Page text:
While Hockey India elections and the ministry's backing have come a shock to the KPS Gill-led body, the ministry argues that in the May 2010 ruling, only its 2009 order derecognising the IHF was quashed by the High Court. Nowhere has it been implied in the ruling, which favoured the IHF, that the recognition to Hockey India has been quashed, it feels.

Understandably, this interpretation does not address the core issue of forming a single national federation. But obviously, the FIH threat, the two major events and the fact that a registered society cannot be prevented from holding election for long, have played big roles in prompting the move.

What next? India will have to bear with two federations — both promoting the game but only one continuing to represent Indian hockey at the FIH till the situation changes.

But not for long though as government guidelines mandate only one ruling body for each sport. But for that to happen, India may have to wait until the Commonwealth and Asian Games are over. And, of course, hope that wiser counsel prevails when the hockey factions get ready for negotiations.

The Times of India



Border hockey girls’ big opportunity

By PETER MARTIN


KAT Leisure Park and Buffalo Flats Astroturf will be graced by the presence of 18 hockey teams for the 2010 women’s inter-provincial which starts on Monday and ends with the final play-off matches next Saturday.

In the A section of the event there are eight teams, split into Pools A and B, while the B section, in which the Amathole or Border team will compete, includes 10 teams, also split into two Pools.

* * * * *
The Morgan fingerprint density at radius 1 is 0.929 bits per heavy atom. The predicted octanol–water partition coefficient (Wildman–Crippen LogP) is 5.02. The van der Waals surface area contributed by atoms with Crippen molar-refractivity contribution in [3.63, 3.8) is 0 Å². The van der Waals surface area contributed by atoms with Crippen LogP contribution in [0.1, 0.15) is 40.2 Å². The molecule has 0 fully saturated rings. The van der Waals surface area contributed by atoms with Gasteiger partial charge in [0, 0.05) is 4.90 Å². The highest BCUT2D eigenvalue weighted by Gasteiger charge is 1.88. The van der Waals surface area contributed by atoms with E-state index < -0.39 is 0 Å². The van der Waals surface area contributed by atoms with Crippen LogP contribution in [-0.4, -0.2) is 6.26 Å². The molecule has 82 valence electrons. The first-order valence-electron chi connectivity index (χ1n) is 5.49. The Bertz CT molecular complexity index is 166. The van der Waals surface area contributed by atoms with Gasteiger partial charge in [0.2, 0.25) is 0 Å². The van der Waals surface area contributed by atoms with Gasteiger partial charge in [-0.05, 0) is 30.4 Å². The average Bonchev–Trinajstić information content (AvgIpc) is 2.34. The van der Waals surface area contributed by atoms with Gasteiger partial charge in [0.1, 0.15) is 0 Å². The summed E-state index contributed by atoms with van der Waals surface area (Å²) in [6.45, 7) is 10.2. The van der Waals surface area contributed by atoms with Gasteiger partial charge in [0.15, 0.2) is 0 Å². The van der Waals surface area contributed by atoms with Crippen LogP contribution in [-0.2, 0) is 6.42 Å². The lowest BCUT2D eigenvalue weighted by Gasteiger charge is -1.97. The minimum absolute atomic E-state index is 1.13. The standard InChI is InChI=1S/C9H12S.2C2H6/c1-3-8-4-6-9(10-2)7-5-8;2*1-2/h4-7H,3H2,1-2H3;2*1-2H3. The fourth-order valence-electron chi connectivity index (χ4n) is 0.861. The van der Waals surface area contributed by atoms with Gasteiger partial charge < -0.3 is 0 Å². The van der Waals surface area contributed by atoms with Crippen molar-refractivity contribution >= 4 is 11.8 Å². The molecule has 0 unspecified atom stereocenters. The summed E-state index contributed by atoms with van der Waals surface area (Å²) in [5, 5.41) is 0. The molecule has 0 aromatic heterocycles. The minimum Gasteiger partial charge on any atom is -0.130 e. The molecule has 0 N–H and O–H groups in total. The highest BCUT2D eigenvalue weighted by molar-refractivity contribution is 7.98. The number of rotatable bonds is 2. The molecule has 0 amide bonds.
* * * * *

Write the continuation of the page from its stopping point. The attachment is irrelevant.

The teams are A Section: Pool A: Southerns, North West, Western Province, Eastern Province. Pool B: KwaZulu-Natal Coastal, Northerns, Witwatersrand, KwaZulu- Natal Inland.

B Section: Pool A: Western Province Pens, SA Country Districts A, Southern Cape, KwaZulu-Natal Mynahs, SA Country Districts B. Pool B: Border, Mpumalanga, Northern Cape, Free State, Namibia.

For Border, under the inspired captaincy of international Marcelle Keet, the tournament affords a great chance to win their section and gain promotion to the A section.

With home support encouraging them and playing in their back yard, they will seldom get such an opportunity to advance to the upper echelons of SA hockey.

Their toughest game is likely to be their opener against Free State on Monday at 1.30pm at Kat Leisure Park.

It is rumoured that the Bloemfontein side contains three Dutch players of high calibre. Nevertheless Keet and her team should be up to the challenge.

Thereafter Border play Northern Cape on Tuesday, Mpumalanga on Wednesday, take a break Thursday and then tackle Namibia on Friday, with the last three matches all scheduled for 6pm to allow East London supporters to get to the venue after work and cheer their team on.

The tournament will be the culmination of four to five month’s hard work under coach Greg Beling and the Border team would hate to let him down.